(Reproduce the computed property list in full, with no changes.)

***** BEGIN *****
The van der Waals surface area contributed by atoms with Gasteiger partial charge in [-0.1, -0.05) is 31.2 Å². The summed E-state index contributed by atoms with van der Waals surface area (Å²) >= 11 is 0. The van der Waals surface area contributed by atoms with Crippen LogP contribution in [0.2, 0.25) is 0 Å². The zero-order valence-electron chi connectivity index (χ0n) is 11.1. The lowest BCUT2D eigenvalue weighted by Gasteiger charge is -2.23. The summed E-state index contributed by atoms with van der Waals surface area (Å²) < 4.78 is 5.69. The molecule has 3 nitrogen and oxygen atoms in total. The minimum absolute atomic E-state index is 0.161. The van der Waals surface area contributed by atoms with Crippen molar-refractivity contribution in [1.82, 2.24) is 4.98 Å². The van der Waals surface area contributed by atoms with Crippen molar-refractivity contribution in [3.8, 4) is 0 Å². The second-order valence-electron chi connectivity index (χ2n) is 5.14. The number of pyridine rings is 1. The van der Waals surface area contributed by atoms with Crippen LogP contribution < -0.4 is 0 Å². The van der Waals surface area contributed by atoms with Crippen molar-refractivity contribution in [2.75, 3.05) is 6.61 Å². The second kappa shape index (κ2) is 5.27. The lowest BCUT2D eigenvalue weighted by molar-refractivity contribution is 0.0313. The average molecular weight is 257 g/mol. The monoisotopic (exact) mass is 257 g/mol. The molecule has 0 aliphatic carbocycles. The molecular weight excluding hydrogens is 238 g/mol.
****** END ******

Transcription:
The van der Waals surface area contributed by atoms with Gasteiger partial charge in [-0.1, -0.05) is 31.2 Å². The summed E-state index contributed by atoms with van der Waals surface area (Å²) >= 11 is 0. The van der Waals surface area contributed by atoms with Crippen LogP contribution in [0.2, 0.25) is 0 Å². The zero-order valence-electron chi connectivity index (χ0n) is 11.1. The lowest BCUT2D eigenvalue weighted by Gasteiger charge is -2.23. The summed E-state index contributed by atoms with van der Waals surface area (Å²) < 4.78 is 5.69. The molecule has 3 nitrogen and oxygen atoms in total. The minimum absolute atomic E-state index is 0.161. The van der Waals surface area contributed by atoms with Crippen molar-refractivity contribution in [1.82, 2.24) is 4.98 Å². The van der Waals surface area contributed by atoms with Crippen molar-refractivity contribution in [3.8, 4) is 0 Å². The second-order valence-electron chi connectivity index (χ2n) is 5.14. The number of pyridine rings is 1. The van der Waals surface area contributed by atoms with Crippen LogP contribution < -0.4 is 0 Å². The van der Waals surface area contributed by atoms with Crippen molar-refractivity contribution in [2.75, 3.05) is 6.61 Å². The second kappa shape index (κ2) is 5.27. The lowest BCUT2D eigenvalue weighted by molar-refractivity contribution is 0.0313. The average molecular weight is 257 g/mol. The monoisotopic (exact) mass is 257 g/mol. The molecule has 0 aliphatic carbocycles. The molecular weight excluding hydrogens is 238 g/mol.